Ken’s life takes a drastic turn when, after a battle with a dragon-like monster draws the attention of the Kaiju Defense Force, he becomes the reluctant protector of the creature’s newly hatched baby. This is where Ultraman: Rising truly takes off, as Ken settles into the role of unprepared parent to a 20-foot lizard-bird hybrid while juggling his responsibilities as Ultraman and a celebrity athlete. The filmmakers cover his growing pains through efficient, smartly animated montages that give way to genuine moments of heartfelt bonding.

Ken is aided by Mina (Tamlyn Tomita), the AI that acts as Ultraman’s J.A.R.V.I.S. and just so happens to have the voice of his missing mother. The true heart of Ultraman: Rising isn’t the action-packed heroics of the titular character, but the odd family that springs up between Ken, Mina, Professor Sato, and the kaiju baby they’ve adopted. Though plenty of genre tales in recent years have grown from variations of this trope (The Mandalorian, The Witcher, Logan), it still seems like a somewhat surprising direction for an Ultraman movie. Nevertheless, it proves to be a fulfilling and heartwarming journey.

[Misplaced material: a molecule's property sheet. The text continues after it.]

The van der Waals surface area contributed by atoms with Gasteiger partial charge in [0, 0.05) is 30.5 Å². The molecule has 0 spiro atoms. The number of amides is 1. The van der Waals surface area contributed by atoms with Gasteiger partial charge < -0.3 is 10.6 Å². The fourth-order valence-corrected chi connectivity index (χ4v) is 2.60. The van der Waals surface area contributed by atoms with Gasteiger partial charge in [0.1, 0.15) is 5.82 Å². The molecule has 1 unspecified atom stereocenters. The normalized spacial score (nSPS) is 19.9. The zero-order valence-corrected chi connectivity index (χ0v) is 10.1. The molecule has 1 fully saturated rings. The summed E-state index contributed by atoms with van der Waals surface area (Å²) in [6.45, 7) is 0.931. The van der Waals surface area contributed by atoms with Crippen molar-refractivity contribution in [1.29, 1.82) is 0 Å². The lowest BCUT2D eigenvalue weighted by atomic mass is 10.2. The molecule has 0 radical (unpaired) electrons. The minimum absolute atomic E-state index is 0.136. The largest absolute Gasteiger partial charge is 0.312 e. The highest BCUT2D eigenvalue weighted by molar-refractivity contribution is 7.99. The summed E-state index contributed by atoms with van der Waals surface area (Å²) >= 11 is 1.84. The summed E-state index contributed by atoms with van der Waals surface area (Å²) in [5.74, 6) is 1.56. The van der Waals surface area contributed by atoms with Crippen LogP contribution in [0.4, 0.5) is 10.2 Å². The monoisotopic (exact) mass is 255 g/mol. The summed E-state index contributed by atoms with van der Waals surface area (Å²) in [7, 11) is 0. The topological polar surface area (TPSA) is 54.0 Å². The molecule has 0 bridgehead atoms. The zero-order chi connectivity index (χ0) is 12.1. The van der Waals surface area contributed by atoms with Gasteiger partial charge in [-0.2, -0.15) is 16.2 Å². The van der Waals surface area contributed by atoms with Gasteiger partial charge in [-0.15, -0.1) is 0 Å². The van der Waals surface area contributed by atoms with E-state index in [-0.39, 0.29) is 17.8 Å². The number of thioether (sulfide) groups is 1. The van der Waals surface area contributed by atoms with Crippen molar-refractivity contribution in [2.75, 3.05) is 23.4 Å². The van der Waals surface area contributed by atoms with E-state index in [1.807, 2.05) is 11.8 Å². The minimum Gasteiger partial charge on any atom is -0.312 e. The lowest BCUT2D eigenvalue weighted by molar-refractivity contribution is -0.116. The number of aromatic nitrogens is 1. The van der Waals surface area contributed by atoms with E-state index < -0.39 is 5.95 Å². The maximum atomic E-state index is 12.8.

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Some Parts Of Ultraman: Rising Are Underdeveloped

The animation and voice performances smooth over the flaws

Beyond the domestic throughline of Ultraman: Rising is a less-compelling thread involving the KDF and its ruthless leader, Dr. Onda (Keone Young). Driven by a desire to eradicate all kaiju, Onda has multiple shady plots in the works involving the baby and her mother. Tindle and Haimes attempt to give him some depth through a tragic backstory, but it’s clear the movie is more preoccupied with what’s going on with Ken and his family to really dig into the KDF’s plans. Most of the beats in this storyline are perfunctory, even when it comes to the explosive final battle.

As someone new to the Ultraman franchise, I’d happily return to this world and these characters again, if only to see more of how they fit together as an unconventional family.